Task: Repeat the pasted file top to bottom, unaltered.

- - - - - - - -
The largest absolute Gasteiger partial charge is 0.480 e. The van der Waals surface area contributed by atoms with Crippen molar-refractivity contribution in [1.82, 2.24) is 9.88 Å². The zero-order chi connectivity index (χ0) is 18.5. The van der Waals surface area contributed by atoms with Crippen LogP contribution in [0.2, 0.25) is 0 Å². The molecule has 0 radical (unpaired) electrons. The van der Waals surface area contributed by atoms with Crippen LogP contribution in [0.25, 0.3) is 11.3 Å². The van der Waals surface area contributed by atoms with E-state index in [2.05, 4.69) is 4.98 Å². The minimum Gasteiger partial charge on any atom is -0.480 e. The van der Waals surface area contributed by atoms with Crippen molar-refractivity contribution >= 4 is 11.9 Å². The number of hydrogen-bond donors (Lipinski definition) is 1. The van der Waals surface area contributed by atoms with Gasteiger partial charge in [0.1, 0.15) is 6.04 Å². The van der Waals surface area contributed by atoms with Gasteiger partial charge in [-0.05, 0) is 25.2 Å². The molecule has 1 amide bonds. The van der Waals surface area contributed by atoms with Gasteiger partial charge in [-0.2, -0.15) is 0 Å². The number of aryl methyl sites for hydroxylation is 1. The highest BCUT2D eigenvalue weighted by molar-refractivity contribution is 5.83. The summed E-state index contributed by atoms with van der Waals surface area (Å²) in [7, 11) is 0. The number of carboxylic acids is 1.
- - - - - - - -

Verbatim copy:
The largest absolute Gasteiger partial charge is 0.480 e. The van der Waals surface area contributed by atoms with Crippen molar-refractivity contribution in [1.82, 2.24) is 9.88 Å². The zero-order chi connectivity index (χ0) is 18.5. The van der Waals surface area contributed by atoms with Crippen LogP contribution in [0.2, 0.25) is 0 Å². The molecule has 0 radical (unpaired) electrons. The van der Waals surface area contributed by atoms with Crippen LogP contribution in [0.25, 0.3) is 11.3 Å². The van der Waals surface area contributed by atoms with E-state index in [2.05, 4.69) is 4.98 Å². The minimum Gasteiger partial charge on any atom is -0.480 e. The van der Waals surface area contributed by atoms with Crippen molar-refractivity contribution >= 4 is 11.9 Å². The number of hydrogen-bond donors (Lipinski definition) is 1. The van der Waals surface area contributed by atoms with Gasteiger partial charge in [0.1, 0.15) is 6.04 Å². The van der Waals surface area contributed by atoms with Gasteiger partial charge in [-0.05, 0) is 25.2 Å². The molecule has 1 amide bonds. The van der Waals surface area contributed by atoms with Gasteiger partial charge in [-0.2, -0.15) is 0 Å². The number of aryl methyl sites for hydroxylation is 1. The highest BCUT2D eigenvalue weighted by molar-refractivity contribution is 5.83. The summed E-state index contributed by atoms with van der Waals surface area (Å²) in [7, 11) is 0. The number of carboxylic acids is 1.